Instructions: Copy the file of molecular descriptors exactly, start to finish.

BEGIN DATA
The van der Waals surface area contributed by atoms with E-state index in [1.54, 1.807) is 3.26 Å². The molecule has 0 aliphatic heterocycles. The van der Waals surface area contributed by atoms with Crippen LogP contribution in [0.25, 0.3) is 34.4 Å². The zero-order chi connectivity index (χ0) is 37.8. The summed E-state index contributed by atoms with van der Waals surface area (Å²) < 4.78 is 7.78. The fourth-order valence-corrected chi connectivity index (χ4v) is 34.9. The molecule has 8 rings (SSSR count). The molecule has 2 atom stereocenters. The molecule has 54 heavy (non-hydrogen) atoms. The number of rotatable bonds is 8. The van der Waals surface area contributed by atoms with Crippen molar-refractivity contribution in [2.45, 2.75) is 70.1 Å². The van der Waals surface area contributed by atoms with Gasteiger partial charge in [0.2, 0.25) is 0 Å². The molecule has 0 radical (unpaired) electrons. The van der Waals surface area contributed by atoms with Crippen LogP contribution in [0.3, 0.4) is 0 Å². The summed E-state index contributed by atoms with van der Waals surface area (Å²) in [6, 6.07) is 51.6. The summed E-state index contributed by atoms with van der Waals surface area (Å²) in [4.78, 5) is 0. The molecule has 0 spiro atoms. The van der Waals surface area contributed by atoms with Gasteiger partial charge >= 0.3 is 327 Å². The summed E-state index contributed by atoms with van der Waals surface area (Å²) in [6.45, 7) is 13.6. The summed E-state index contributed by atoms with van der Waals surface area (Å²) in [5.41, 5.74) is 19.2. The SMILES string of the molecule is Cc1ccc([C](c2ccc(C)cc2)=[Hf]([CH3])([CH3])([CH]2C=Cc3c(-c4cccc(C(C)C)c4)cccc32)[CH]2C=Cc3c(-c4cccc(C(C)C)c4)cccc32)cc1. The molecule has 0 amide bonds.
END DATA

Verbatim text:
The van der Waals surface area contributed by atoms with E-state index in [1.54, 1.807) is 3.26 Å². The molecule has 0 aliphatic heterocycles. The van der Waals surface area contributed by atoms with Crippen LogP contribution in [0.25, 0.3) is 34.4 Å². The zero-order chi connectivity index (χ0) is 37.8. The summed E-state index contributed by atoms with van der Waals surface area (Å²) < 4.78 is 7.78. The fourth-order valence-corrected chi connectivity index (χ4v) is 34.9. The molecule has 8 rings (SSSR count). The molecule has 2 atom stereocenters. The molecule has 54 heavy (non-hydrogen) atoms. The number of rotatable bonds is 8. The van der Waals surface area contributed by atoms with Crippen molar-refractivity contribution in [2.45, 2.75) is 70.1 Å². The van der Waals surface area contributed by atoms with Gasteiger partial charge in [0.2, 0.25) is 0 Å². The molecule has 0 radical (unpaired) electrons. The van der Waals surface area contributed by atoms with Crippen LogP contribution in [0.3, 0.4) is 0 Å². The summed E-state index contributed by atoms with van der Waals surface area (Å²) in [6, 6.07) is 51.6. The summed E-state index contributed by atoms with van der Waals surface area (Å²) in [4.78, 5) is 0. The molecule has 0 spiro atoms. The van der Waals surface area contributed by atoms with Gasteiger partial charge >= 0.3 is 327 Å². The summed E-state index contributed by atoms with van der Waals surface area (Å²) in [6.45, 7) is 13.6. The summed E-state index contributed by atoms with van der Waals surface area (Å²) in [5.41, 5.74) is 19.2. The SMILES string of the molecule is Cc1ccc([C](c2ccc(C)cc2)=[Hf]([CH3])([CH3])([CH]2C=Cc3c(-c4cccc(C(C)C)c4)cccc32)[CH]2C=Cc3c(-c4cccc(C(C)C)c4)cccc32)cc1. The molecule has 0 amide bonds.